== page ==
Lead isn’t the only toxic heavy metal lurking in drinking water. Mercury is another one of many toxins found in water supplies.
To help reduce exposure through your drinking water, use a water filter that can filter out heavy metals such as lead, arsenic and mercury.
Many parents give young children a juice box to satisfy their thirst and think it’s a healthy option due to the fruit content. However, research shows many fruit juices also contain heavy metals (4).
One survey from Consumer Reports tested 45 popular fruit juices including apple, grape, pear, and fruit blends. Every product they tested contained varying amounts of cadmium, arsenic, lead, or mercury with half of the brands tested having “concerning” levels (5).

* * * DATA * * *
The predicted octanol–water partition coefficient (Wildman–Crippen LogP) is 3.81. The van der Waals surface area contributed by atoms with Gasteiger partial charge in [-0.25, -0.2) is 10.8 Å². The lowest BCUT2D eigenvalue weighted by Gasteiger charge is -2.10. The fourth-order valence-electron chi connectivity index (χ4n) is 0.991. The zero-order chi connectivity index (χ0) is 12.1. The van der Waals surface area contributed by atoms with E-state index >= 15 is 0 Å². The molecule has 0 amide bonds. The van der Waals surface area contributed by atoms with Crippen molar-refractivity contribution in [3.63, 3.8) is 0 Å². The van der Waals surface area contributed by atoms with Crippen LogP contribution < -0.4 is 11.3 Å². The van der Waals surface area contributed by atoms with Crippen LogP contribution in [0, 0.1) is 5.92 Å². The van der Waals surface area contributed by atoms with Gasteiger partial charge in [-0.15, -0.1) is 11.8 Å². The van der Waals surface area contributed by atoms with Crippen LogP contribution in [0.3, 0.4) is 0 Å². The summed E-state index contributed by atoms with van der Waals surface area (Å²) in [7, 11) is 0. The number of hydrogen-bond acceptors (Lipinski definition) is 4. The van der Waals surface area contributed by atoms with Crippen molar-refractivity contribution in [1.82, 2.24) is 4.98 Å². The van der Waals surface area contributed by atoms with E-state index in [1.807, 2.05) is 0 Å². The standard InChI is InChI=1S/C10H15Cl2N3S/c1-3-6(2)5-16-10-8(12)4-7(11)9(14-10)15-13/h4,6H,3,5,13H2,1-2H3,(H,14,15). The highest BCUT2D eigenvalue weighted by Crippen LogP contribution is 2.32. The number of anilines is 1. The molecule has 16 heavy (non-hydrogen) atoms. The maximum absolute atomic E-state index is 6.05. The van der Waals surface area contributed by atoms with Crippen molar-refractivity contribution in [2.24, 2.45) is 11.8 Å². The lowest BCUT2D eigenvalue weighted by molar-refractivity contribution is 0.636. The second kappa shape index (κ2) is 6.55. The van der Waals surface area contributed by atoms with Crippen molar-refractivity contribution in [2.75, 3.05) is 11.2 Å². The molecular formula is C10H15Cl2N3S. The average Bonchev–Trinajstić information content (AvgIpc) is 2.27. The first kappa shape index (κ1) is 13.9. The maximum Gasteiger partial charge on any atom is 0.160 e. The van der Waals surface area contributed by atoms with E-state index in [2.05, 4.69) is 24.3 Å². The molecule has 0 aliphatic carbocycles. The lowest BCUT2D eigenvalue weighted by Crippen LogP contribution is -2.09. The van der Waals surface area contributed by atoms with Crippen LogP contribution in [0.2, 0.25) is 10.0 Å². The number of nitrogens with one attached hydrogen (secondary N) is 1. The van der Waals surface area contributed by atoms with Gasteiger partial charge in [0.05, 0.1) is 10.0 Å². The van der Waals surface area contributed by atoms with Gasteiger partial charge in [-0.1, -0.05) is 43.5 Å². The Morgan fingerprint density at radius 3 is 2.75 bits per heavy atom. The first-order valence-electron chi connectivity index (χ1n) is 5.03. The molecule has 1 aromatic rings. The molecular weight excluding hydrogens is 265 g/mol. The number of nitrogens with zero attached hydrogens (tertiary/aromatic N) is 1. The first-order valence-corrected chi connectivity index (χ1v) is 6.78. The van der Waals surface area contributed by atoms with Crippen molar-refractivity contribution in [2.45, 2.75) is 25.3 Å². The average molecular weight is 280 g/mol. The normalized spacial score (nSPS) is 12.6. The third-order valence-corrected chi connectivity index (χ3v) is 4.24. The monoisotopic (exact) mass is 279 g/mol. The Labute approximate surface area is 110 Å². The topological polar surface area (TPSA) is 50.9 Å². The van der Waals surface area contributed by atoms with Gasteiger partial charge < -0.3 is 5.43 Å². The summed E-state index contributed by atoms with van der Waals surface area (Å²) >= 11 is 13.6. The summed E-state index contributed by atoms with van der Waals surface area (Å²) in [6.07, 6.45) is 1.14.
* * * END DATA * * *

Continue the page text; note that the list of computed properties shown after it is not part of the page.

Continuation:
In some of the tested juices, drinking just 4 ounces a day (half a cup) is enough to cause harm. It’s not just an issue for children either, since adults often drink more than 4 ounces, which puts them at risk too. Instead of juice, aim to eat organic whole fruit as a healthy snack.
Children are especially vulnerable to the effects of heavy metals since their brain and body are still developing. Plus, compared to an adult, young children get a much higher dose of heavy metals by weight based on their small size.
“Exposure to these metals early on can affect their whole life trajectory,” explains Jennifer Lowry, M.D., chairperson of the American Academy of Pediatrics’ Council on Environmental Health (S).
So, it’s particularly disturbing to learn than many foods targeted for infants have been found to contain heavy metals. One study, for example, found that 95% of sampled baby foods contain dangerous levels of arsenic and lead (6).